2 mile tempo run on the 1 mile Kings Gardens course, I was really happy to average 5.37 pace for the 2 miles-going well!
2 miles at 10.7 mph, 5.37 pace, max speed 13.7mph, =11.15
total time =43 mins
Mon 14th
Club fartlek session in the pinewoods, felt like I had 'empty legs' and was hanging at the back of the group. = 58 mins

Thursday 10 September 2009

Wednesday 9 September 2009



On a Indian summers evening with the sun setting behind the hill it was time for the 'PAIN IS GOOD' RUBBISH 5K Handicap.
After the words of my coach still ringing in my ears I was out to prove that I could run a well paced race. I set off with Steve McLean and Ben Johnson some 9 mins after the first runners, Steve had read my blog and was out to test me by shouting off with a powerful surge that surprised me for sure, but I wasn't tempted to chase and got into my own steady rhythm, Ben pulled passed and so now I was 3rd in line!
Just before the first mile I overtook Ben and then just after crossing over the new bridge I latched onto Steve, I quickly passed him then set about forcing the pace going into the second lap. I was red lining now but it felt good and I was running in that beautiful RUNNERS place 'THE ZONE'. I was working on a fast and powerful knee drive [
Peter Magill calls this 'knee popping', Pete says;

Technique drills and hill reps (long and short) both focus on knee lift - and on strengthening and conditioning the muscles used in knee lift. When trained, it's an incredibly efficient motion that I like to describe as having your knees just "pop" - rise effortlessly without any "drive" on your part at all! Good knee lift leads to good stride length. And well conditioned knee lift leads to an ability to maintain that lift through the latter part of a race.

Remember that knee lift is the most important component of stride length - and also remember that the upper leg is like a hinge. It swings up and down. Good runners have always known that effective running is something that takes place in front of your torso.

It seemed to work as I was now running my fastest trail 5k of the year. with 400 m to go I turned the last bend and kicked for home up the hill, I could hear heavy breathing behind me so with 200 m to go I kicked again now reaching in excess of 12 mph. Just before the line Ben comes flying past for 14th place on the handicap time, steve comes in just behind.I finish with 18.03 my fastest time of the series!

Young Mathew Tobin was the first to cross the line knocking almost 2 mins off his best time, he will be one to look out for in the coming X/C season! Well done Mathew, the 'PAIN IS GOOD' Rubbish 5k handicap trophy with be wheeling its way to you, once I've bought it!!!

Sheila Marshall won the overall Womens series [ 4 races to count] and Steve McLean wins the Mens overall, 42 different runners have taken part in the series and the feed back I got was that you all enjoyed the event, so God willing The Rubbish 5 will be back next May and look out for a special 'Winter Warmer 'the pain is good 5k' this winter [ keep checking this blog for details].

Special thanks go out to Sarah and Rob who I volunteered for special duties! And thanks to all you guys who turned up and ran or helped out, CHEERS!

Sunday 6 September 2009


After telling Barry that I ran my first mile in 5.38, went through 2 miles in 11.26 -3 miles 17.38 - 4 miles 23.43 - 5 miles 29.47 and finish with 37.02,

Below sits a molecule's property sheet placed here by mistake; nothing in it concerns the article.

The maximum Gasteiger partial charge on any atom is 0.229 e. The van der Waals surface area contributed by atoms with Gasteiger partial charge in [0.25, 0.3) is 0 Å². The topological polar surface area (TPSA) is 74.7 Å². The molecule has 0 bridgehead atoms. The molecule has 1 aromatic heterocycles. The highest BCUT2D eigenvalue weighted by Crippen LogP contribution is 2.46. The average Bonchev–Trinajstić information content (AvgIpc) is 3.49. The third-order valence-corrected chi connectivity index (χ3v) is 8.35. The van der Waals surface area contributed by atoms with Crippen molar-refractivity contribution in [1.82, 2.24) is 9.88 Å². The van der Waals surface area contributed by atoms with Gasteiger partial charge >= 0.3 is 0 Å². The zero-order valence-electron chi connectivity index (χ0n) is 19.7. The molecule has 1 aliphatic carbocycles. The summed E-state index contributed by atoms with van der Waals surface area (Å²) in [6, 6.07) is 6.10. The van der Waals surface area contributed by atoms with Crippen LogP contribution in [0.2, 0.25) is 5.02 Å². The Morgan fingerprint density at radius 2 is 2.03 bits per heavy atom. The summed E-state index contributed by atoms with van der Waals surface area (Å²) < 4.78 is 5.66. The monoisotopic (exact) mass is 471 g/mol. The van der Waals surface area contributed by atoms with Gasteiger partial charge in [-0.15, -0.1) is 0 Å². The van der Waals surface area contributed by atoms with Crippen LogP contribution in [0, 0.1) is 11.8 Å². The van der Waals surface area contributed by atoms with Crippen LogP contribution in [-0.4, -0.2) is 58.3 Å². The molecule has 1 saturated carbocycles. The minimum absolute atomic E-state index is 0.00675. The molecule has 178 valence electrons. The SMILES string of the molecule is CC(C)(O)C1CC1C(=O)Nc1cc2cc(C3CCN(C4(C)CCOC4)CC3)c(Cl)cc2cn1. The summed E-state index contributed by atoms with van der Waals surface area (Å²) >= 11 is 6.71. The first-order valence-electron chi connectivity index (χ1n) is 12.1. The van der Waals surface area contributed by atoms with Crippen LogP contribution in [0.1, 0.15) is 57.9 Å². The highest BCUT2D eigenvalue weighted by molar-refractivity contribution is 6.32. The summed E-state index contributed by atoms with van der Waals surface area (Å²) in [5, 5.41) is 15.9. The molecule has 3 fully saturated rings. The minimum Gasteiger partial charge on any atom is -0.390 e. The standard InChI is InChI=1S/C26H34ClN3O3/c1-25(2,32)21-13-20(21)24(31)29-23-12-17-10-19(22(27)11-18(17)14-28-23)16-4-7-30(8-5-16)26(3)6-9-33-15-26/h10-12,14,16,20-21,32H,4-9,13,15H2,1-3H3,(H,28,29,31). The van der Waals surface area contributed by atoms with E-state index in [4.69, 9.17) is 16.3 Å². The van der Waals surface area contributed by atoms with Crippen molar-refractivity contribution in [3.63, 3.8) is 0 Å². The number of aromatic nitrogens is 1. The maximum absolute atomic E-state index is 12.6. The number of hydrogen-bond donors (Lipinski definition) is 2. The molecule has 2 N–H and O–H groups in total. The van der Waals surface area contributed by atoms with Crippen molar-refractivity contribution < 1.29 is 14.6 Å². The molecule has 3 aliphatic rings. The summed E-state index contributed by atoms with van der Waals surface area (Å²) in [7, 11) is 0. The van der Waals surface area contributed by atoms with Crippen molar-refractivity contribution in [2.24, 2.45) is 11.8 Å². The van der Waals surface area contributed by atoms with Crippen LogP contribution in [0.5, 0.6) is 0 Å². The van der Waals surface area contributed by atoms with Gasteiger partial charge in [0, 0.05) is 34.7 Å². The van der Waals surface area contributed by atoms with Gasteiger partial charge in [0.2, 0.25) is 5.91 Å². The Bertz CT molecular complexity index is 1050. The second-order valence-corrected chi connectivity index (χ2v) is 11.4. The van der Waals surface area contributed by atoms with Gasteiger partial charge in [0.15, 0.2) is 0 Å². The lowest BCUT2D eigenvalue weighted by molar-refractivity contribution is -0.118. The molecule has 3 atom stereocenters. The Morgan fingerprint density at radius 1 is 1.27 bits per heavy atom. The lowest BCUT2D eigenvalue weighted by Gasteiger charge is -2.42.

Barry said;
What went wrong with your pace control button as you were WAY TOO FAST in first mile .You were on for 34.48 10k after a mile and that is too fast .
For every second or minute you are too fast in the first part you will lose double or more of that in the second --and thats how it proved .
You should be looking for Equal or Negative splits . In my last 10k race I ran 1 min faster for the second 5k than the first --to win National M65 10,000 a few years ago .
In winning World Games in Helsinki splits were 14.40 and 14.10 so 30 sec difference there . Get the idea! Any mug can fly out at the start but it is the last mile that counts .
You blew it !

I told Barry, well I'm not sure I've ever run a negative split, even in my 10k p.b. [ 34.52] I ran 5.11 in the first mile,
in my fastest 10 mile [57.36] I ran a 5.14 first mile and even my marathon p.b. had a couple of 5.59-6.00 min miles early on.
It seems I still have a lot to learn

Saturday 5 September 2009


Should you drive the thigh upward?

Posted on Aug 22, 2009 under Knee drive, Running, Running speed |

“Get those knees up” is a familiar expression heard by many runners. However, how the knee gets up is often misunderstood. All too often runners are told to merely lift the knees with no emphasis on a forward drive. However, you should not simply drive the knee upward; you should concentrate on driving the knee forward in a forceful manner.


Should you pump the arms faster?

How Do the Kenyans Run?

Can you prevent muscle fatigue?

The book 'EXPLOSIVE RUNNING' is available from AMAZON for £8.85 CLICK HERE

Thursday 3 September 2009


Yesterdays session called for 5 x 3 min uphill during a medium length run, so I headed to Parbold. On the first climb I'd only just started my hard effort when I felt a sharp burning in my thigh! Och, angry wasp attack, [ hey Dude you need anger counseling lessons] I'd forgotten how much there sting hurts!
Anyway it seemed to give me a sudden shot of adrenaline and despite the pain I completed over two hours in the rain!
In the evening it was 'Jon Boys' birthday bash, must have been a good night as I can't remember walking home!
Sunday I'm running the Rufford 10k, will it be my slowest ever !